Ivy instrumentalist Adam Schlessinger finds himself in the unique position of being a member of not one but two bands that must wonder where they fit in, in 2011. Fountains of Wayne, for whom Schlessinger is bass player and a principal songwriter, released Sky Full of Holes a matter of weeks before All Hours’ street date. Fountains of Wayne’s classic power-pop is at odds with current art-school and beard rock trends in “indie” music. “College rock” was how you might have identified Fountains of Wayne when their debut was released in 1996. Now the term no longer has meaning.
When Ivy released their first couple albums in the mid-‘90s, college radio played them, too. Their more cosmopolitan, late-night sophisti-pop slotted in with the likes of Autour de Lucie, Saint Etienne, the Cardigans and the like. Now those bands have been relegated to cult status or disappeared completely. Pop music, indie or otherwise, comes with an obligatory set of ‘80s references. All Hours doesn’t go all synth-pop. But Ivy’s first album in half a decade does represent something of a rethink from the band.
The trio of Schlessinger, fellow instrumentalist Andy Chase, and singer Dominique Durand constructed All Hours around programmed rhythms. Then, they added keyboards and clean guitar lines, rather than the other way around. The result is a crisp, often danceable album that sounds even more immaculate than the band’s previous work. The trade off is that Ivy lose some of the dynamics and dreamy, head-in-the-clouds feel that has made their best work special.
The best thing you can say about music like this is it sounds deceptively effortless. That’s true of opener and lead single “Distant Lights”. The song starts out with an almost-house, four-on-the-floor rhythm and Space Invaders synth effects, before Durand’s voice drifts in. The whole song floats by without changing much at all, which seems to be the point. It’s slick, direct, and concise, if nothing else a confident statement of the band’s renewed sense of purpose.
The problem is that sense of purpose is too often in service of undistinguished, flat-out boring songs. “Fascinated” tries for cold, European attitude, but Schlessinger and Chase can’t get beyond annoying keyboard flourishes, while Durand gets stuck repeating the title in place of a proper chorus. “You Make It So Hard” takes a different tack, straight-up jangly guitar pop a’la Acid House Kings. But, again with that obnoxious keyboard, it’s more cloying than charming. “She Really Got To You” is a transparent Saint Etienne rip, complete with gentle guitar arpeggio, punchy beat, and Eurodisco chorus with cooing. It’s catchy, but, like much of All Hours, it mainly reminds you of what others have done better.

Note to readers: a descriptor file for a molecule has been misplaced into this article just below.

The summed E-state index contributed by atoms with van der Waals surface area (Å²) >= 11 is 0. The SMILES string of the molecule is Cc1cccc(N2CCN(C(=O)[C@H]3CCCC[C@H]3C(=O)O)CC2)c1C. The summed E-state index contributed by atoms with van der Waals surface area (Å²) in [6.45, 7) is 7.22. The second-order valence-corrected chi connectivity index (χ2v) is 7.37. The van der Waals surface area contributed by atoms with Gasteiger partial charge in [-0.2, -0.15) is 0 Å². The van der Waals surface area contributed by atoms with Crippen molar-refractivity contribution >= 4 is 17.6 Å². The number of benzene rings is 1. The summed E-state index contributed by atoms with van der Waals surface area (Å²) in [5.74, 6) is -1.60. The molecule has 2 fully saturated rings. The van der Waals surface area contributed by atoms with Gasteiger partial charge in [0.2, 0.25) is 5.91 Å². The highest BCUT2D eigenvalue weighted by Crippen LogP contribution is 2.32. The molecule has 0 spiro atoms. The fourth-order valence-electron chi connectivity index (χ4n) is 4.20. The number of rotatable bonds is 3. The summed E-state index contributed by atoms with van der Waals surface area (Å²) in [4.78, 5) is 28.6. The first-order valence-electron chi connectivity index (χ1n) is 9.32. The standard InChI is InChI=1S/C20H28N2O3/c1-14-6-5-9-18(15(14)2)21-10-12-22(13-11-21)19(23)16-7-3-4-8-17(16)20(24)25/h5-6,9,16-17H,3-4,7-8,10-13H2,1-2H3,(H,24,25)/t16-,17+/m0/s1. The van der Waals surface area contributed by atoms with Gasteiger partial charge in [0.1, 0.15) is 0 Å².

The more moody All Hours becomes, the better it is. “Suspicious” is nearly subliminal, a minor-key keyboard pulse and a toy piano line, and some well-placed silence. “World Without You” gets the chilly European disco thing right, understated string synths and less-is-more arrangement making it a compelling glitter ball moment. “Lost In the Sun” is nearly as good, with some friendly acoustic guitar strumming warming things up a bit. Still, nothing about these songs is original or truly special. Your perspective is skewed a bit because milquetoast stands out against a truly dull background.
Durand becomes a near-liability here, too, sorry to say. The more stripped-down approach exposes her heavily French-accented voice as one-dimensional. The lyrics only exacerbate the situation. They’re full of the wounded, tough-love clichés you might come to expect from this type of music. All Hours’ idea of a tell-off is “We’ve got to find some time to get together…how’s never?”. Sizzling sound effect not included.
Ivy get credit for trying something a bit different while sticking to their principles, even though those principles are becoming passé by many standards. One cliché that has merit here is sounding effortless often takes a great deal of work. You just wish more of that work had gone into the songwriting.
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